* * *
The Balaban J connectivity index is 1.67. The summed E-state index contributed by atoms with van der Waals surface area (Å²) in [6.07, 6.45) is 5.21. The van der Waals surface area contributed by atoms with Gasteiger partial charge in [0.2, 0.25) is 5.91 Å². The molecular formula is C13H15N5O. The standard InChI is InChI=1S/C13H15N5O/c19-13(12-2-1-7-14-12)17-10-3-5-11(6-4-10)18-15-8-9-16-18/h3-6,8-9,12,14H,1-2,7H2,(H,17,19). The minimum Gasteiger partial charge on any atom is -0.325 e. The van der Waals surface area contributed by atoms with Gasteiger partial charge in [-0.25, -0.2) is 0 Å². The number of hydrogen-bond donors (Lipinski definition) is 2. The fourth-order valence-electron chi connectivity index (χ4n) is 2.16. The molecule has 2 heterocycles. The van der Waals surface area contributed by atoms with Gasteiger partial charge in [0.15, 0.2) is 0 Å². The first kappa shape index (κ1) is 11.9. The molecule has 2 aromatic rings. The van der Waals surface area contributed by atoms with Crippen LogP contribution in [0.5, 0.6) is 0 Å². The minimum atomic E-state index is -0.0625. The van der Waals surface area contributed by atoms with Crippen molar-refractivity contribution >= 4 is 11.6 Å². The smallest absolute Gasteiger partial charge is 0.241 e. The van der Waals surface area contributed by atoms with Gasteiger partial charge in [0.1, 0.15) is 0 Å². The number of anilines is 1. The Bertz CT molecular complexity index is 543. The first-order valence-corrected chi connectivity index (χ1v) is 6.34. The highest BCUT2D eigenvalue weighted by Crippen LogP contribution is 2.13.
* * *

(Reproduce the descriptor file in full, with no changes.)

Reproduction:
The Balaban J connectivity index is 1.67. The summed E-state index contributed by atoms with van der Waals surface area (Å²) in [6.07, 6.45) is 5.21. The van der Waals surface area contributed by atoms with Gasteiger partial charge in [0.2, 0.25) is 5.91 Å². The molecular formula is C13H15N5O. The standard InChI is InChI=1S/C13H15N5O/c19-13(12-2-1-7-14-12)17-10-3-5-11(6-4-10)18-15-8-9-16-18/h3-6,8-9,12,14H,1-2,7H2,(H,17,19). The minimum Gasteiger partial charge on any atom is -0.325 e. The van der Waals surface area contributed by atoms with Gasteiger partial charge in [-0.25, -0.2) is 0 Å². The number of hydrogen-bond donors (Lipinski definition) is 2. The fourth-order valence-electron chi connectivity index (χ4n) is 2.16. The molecule has 2 heterocycles. The van der Waals surface area contributed by atoms with Gasteiger partial charge in [0.15, 0.2) is 0 Å². The first kappa shape index (κ1) is 11.9. The molecule has 2 aromatic rings. The van der Waals surface area contributed by atoms with Crippen LogP contribution in [0.5, 0.6) is 0 Å². The minimum atomic E-state index is -0.0625. The van der Waals surface area contributed by atoms with Crippen molar-refractivity contribution >= 4 is 11.6 Å². The smallest absolute Gasteiger partial charge is 0.241 e. The van der Waals surface area contributed by atoms with Gasteiger partial charge in [0.1, 0.15) is 0 Å². The number of anilines is 1. The Bertz CT molecular complexity index is 543. The first-order valence-corrected chi connectivity index (χ1v) is 6.34. The highest BCUT2D eigenvalue weighted by Crippen LogP contribution is 2.13.